When: Thursdays-Sundays. Continues through Feb. 12 2017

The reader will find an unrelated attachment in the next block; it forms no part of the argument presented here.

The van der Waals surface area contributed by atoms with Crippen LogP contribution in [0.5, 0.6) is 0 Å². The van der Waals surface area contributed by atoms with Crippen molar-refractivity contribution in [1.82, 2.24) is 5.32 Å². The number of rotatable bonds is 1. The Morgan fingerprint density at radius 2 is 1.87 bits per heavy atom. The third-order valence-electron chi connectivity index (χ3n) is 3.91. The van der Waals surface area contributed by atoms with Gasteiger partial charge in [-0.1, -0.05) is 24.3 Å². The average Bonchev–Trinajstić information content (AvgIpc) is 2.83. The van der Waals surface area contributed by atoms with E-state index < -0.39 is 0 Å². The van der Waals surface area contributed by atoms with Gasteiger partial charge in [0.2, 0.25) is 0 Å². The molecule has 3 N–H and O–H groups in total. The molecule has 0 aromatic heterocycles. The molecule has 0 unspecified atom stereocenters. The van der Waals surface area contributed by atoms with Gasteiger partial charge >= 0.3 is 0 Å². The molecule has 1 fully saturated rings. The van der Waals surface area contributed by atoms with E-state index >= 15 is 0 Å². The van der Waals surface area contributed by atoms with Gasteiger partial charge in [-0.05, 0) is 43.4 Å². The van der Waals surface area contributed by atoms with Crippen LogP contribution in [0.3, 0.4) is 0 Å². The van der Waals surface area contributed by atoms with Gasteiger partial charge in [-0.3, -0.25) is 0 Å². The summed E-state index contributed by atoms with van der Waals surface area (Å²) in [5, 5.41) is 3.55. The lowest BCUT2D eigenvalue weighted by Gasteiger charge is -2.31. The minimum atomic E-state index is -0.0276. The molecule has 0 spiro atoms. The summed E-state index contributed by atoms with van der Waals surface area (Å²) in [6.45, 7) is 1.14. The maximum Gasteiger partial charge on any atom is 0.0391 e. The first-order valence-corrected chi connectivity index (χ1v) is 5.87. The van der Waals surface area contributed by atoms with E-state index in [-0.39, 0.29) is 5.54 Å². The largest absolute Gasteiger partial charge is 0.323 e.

The title comes from Isaiah, but it's Maria Irene Fornés who does the prophecying in this collection of four one-acts. A sordid family saga, Fornés's tale starts in 1938, with mama Nadine scraping through the Depression by turning tricks while Charlie, her simple-minded eldest, steals for a brutal, Fagin-like fence. Skip next to 1958 and Nadine's sweet, needy daughter Rainbow, who finds herself in mom's line of work despite America's postwar boom. Then it's on to the years between 1968 and 1983, when wised-up Ray, whom Nadine gave up for adoption, is happy to get (literally) fucked in the ass for entry into the upper classes. Finally, Fornés offers us a peek into the dystopian future following a societal meltdown. Through it all, the enduring values are cruelty, scarcity, exploitation, and weaponized love. Carlos Murillo's staging for Stage Left and Cor theaters features some solid performances (especially by Miguel Nuñez as the Fagin), striking images, and pacing that makes the three-hour running time move well. But when the action drops below a certain height—characters sitting on the floor, say—only the first row can see.